Greetings campers! At 50 Campfires we’re often chatting about the latest headlines in the outdoors because that’s where we spend most of our time. From national park news to new gear to the latest survival story; they’re stories that have always interested us. Moving forward, we’ll be sharing the stories that interested us each week. If you come across a story you’d like us to include, please drop us a line!
Should the Grand Canyon stay open or closed?
With everything closing down to mitigate the spread of COVID-19, there appears to be some debate around the Grand Canyon.
Hours after Coconino County officials in Arizona, frustrated that Grand Canyon National Park is still open despite the worsening coronavirus pandemic, urged Interior Secretary David Bernhardt on Thursday to follow guidance from the Centers for Disease Control and Prevention and close the park, the National Park Service announced some operational changes at the park.
However, the South Entrance remained open, entrance fees were not being collected, and visitors were being allowed to enjoy overlooks along the South Rim of the park. Backcountry permits for camping at Bright Angel, Indian Garden, and the Cottonwood campgrounds were suspended, as was access to the Bright Angel, South Kaibab, and North Kaibab trails. Reservations for the Mather Campground also were suspended, as were those for the South Rim Trailer Village.Read the article at https://www.nationalparkstraveler.org/2020/03/update-3-interior-secretary-refuses-let-grand-canyon-national-park-close-face-covid-19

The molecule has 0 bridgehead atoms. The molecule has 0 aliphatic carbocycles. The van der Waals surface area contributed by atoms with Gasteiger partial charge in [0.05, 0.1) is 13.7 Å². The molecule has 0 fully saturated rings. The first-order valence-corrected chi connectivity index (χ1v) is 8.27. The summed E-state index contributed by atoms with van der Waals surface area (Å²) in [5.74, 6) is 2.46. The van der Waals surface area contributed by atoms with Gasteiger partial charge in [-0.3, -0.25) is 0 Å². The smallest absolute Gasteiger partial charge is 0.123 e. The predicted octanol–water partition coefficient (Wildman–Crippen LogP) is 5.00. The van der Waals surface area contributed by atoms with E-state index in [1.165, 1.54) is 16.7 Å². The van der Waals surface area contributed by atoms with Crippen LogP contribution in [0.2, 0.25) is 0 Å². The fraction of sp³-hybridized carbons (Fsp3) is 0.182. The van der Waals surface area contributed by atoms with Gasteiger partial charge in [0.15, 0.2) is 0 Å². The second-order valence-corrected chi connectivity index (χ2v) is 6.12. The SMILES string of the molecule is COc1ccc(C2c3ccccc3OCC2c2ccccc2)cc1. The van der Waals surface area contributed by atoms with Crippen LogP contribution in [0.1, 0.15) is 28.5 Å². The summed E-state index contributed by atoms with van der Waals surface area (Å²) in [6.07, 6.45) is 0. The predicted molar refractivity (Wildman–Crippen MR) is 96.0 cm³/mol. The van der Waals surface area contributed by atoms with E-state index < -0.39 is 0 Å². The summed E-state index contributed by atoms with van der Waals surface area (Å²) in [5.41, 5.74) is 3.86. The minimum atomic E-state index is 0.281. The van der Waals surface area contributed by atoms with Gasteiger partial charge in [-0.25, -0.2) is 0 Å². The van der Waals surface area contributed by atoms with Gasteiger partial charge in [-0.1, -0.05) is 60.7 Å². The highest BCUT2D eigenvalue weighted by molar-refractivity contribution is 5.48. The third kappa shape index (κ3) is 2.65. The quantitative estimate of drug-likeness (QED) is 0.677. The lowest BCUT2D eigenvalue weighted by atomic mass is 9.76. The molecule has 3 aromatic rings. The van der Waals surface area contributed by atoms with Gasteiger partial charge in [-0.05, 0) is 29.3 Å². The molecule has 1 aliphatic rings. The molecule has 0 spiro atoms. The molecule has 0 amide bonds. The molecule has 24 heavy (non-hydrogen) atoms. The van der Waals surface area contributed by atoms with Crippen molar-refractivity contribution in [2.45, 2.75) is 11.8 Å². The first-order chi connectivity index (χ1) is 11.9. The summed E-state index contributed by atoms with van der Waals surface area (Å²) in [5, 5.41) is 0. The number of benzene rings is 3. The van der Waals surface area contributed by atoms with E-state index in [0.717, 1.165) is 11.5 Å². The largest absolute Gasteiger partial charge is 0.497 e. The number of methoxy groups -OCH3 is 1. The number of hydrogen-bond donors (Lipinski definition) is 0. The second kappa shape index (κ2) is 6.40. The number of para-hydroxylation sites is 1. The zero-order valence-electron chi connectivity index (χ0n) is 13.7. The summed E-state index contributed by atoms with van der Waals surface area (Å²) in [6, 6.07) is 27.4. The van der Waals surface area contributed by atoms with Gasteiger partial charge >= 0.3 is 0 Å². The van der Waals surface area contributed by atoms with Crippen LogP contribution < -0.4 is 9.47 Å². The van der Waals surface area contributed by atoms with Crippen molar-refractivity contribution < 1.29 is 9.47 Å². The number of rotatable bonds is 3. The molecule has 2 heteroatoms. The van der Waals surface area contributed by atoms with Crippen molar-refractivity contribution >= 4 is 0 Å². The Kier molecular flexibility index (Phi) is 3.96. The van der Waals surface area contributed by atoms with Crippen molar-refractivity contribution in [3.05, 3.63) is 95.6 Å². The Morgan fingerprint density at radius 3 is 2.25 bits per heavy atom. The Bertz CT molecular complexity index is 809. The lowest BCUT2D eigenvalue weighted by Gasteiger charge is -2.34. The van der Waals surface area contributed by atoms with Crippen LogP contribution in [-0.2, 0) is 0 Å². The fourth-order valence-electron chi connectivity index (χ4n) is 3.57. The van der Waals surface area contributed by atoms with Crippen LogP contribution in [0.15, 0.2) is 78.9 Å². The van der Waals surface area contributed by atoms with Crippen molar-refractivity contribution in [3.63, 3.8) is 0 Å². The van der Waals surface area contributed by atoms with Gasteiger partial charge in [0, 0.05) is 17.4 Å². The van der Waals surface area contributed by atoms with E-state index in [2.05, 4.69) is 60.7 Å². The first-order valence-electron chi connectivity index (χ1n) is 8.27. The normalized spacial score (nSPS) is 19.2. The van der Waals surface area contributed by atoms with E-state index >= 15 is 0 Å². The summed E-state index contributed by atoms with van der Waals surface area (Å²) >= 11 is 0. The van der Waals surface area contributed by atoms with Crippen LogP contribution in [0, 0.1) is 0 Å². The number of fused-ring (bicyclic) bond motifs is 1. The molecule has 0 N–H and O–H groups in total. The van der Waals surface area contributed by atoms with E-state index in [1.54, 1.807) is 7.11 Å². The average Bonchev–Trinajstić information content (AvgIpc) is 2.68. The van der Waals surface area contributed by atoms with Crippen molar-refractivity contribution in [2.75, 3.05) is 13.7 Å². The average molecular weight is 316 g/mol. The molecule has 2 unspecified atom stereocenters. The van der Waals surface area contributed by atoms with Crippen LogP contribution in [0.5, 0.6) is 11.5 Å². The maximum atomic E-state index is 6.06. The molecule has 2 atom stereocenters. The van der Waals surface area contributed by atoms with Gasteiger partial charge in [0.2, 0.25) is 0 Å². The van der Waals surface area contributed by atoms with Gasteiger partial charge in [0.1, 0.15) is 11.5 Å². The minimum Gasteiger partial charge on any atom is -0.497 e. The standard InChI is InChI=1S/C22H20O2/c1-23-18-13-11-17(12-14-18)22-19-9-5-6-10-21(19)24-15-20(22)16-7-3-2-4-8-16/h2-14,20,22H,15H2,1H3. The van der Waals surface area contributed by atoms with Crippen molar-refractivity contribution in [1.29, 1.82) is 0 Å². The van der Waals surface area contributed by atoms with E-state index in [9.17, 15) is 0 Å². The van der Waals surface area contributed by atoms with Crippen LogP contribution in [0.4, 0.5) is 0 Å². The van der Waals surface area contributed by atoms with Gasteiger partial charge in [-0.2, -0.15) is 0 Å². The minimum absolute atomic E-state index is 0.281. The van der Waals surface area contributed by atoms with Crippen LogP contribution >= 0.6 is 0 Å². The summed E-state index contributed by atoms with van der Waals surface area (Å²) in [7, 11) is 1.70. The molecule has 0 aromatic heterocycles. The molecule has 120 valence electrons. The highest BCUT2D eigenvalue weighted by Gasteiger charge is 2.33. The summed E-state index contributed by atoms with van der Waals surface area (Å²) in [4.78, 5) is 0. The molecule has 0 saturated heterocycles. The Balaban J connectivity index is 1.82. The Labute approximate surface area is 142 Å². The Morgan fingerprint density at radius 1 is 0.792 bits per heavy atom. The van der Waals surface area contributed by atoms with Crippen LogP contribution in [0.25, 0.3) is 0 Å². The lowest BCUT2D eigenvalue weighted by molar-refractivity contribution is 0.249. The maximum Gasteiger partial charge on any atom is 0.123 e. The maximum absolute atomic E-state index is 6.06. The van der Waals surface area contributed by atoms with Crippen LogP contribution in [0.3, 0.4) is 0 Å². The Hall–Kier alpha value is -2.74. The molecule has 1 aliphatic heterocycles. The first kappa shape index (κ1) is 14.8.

Acadia National Park shuts down for COVID-19
Following the advice of public health officials everywhere, Acadia National park has closed until further notice. We saw the sunrise on Cadillac Mountain and it was spectacular! However, there were also hundreds of people there waiting for the main event. It’s a good idea to shut it down for a while.
“Continuing to keep park facilities open is encouraging visitors from outside local communities; this is placing local residents, health care workers and first responders at risk” said park Superintendent Kevin Schneider. “The park and area first responders do not have adequate masks or other protective equipment to assist visitors. The choice you take to enjoy a hike in the park could put someone else needing care related to COVID-19 in danger.”Read the article at https://www.pressherald.com/2020/03/25/acadia-national-park-shutting-down-amid-coronavirus-outbreak/
Yes it’s ok for you to go hiking this weekend
Shelter-in-place doesn’t mean that you have to sit on your couch all weekend. If you use common sense you can still go for a hike to get some fresh air. CPR News did an excellent job of explaining the new trail etiquette during this COVID-19 outbreak.
Jefferson County Open Space posted new signs at trailheads March 26 encouraging hikers to hike in groups no greater than four.
When you’re on the trail, don’t rush by someone in an effort to pass. Announce yourself, acknowledge the other person, and allow for plenty of time and six feet of distance to pass.
Avoid spitting on the ground. Since the coronavirus is carried by droplets, visitors should also avoid the “farmer’s blow.”Read the full article here: https://www.cpr.org/2020/03/26/hiking-this-weekend-heres-how-to-stay-safe-and-healthy-on-the-trails/
So which National Parks are closed?
Yes, there are still parks and trails you can visit, but many have closed as well. Make sure you get the right information before you head out this weekend. If you decide to stay home and watch River Wild or Never Cry Wolf we fully encourage that as well.
However, following guidance from the CDC and from state and local public health officials, the NPS is modifying operations at many parks — including closing public buildings including visitor centers and toilets — as well as popular trails in some places as it becomes too difficult to practice social distancing.See the full list of park closures here: https://www.goodhousekeeping.com/life/a31919987/national-parks-closed-coronavirus/